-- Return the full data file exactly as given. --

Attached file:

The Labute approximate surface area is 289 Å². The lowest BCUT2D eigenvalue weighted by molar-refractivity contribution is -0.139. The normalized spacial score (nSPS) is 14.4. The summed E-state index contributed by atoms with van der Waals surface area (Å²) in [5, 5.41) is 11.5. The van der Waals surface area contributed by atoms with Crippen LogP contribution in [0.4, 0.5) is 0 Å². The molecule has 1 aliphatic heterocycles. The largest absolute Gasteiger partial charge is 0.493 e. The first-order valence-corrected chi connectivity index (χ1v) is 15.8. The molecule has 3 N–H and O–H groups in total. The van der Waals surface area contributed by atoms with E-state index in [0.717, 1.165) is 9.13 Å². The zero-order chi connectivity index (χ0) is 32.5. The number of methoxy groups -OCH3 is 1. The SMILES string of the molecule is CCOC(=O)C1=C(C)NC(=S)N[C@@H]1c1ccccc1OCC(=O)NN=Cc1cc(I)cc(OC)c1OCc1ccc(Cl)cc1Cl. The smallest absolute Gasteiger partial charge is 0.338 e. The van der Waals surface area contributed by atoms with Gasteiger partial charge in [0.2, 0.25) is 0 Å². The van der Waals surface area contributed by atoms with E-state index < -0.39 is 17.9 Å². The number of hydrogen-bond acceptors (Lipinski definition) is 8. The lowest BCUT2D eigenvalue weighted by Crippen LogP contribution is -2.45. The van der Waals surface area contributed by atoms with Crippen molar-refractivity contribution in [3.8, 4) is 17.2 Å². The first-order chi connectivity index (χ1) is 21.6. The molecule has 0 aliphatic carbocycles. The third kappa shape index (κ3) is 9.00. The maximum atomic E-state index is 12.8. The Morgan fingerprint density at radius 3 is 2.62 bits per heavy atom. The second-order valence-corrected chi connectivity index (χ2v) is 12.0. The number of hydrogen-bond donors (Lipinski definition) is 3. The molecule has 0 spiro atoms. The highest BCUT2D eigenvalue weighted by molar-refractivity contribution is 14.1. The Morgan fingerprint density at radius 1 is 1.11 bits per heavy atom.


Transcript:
The Labute approximate surface area is 289 Å². The lowest BCUT2D eigenvalue weighted by molar-refractivity contribution is -0.139. The normalized spacial score (nSPS) is 14.4. The summed E-state index contributed by atoms with van der Waals surface area (Å²) in [5, 5.41) is 11.5. The van der Waals surface area contributed by atoms with Crippen LogP contribution in [0.4, 0.5) is 0 Å². The molecule has 1 aliphatic heterocycles. The largest absolute Gasteiger partial charge is 0.493 e. The first-order valence-corrected chi connectivity index (χ1v) is 15.8. The molecule has 3 N–H and O–H groups in total. The van der Waals surface area contributed by atoms with E-state index in [0.717, 1.165) is 9.13 Å². The zero-order chi connectivity index (χ0) is 32.5. The number of methoxy groups -OCH3 is 1. The SMILES string of the molecule is CCOC(=O)C1=C(C)NC(=S)N[C@@H]1c1ccccc1OCC(=O)NN=Cc1cc(I)cc(OC)c1OCc1ccc(Cl)cc1Cl. The smallest absolute Gasteiger partial charge is 0.338 e. The van der Waals surface area contributed by atoms with Gasteiger partial charge in [0.2, 0.25) is 0 Å². The van der Waals surface area contributed by atoms with E-state index < -0.39 is 17.9 Å². The number of hydrogen-bond acceptors (Lipinski definition) is 8. The lowest BCUT2D eigenvalue weighted by Crippen LogP contribution is -2.45. The van der Waals surface area contributed by atoms with Crippen molar-refractivity contribution in [3.8, 4) is 17.2 Å². The first-order chi connectivity index (χ1) is 21.6. The molecule has 0 aliphatic carbocycles. The third kappa shape index (κ3) is 9.00. The maximum atomic E-state index is 12.8. The Morgan fingerprint density at radius 3 is 2.62 bits per heavy atom. The second-order valence-corrected chi connectivity index (χ2v) is 12.0. The number of hydrogen-bond donors (Lipinski definition) is 3. The molecule has 0 spiro atoms. The highest BCUT2D eigenvalue weighted by molar-refractivity contribution is 14.1. The Morgan fingerprint density at radius 1 is 1.11 bits per heavy atom.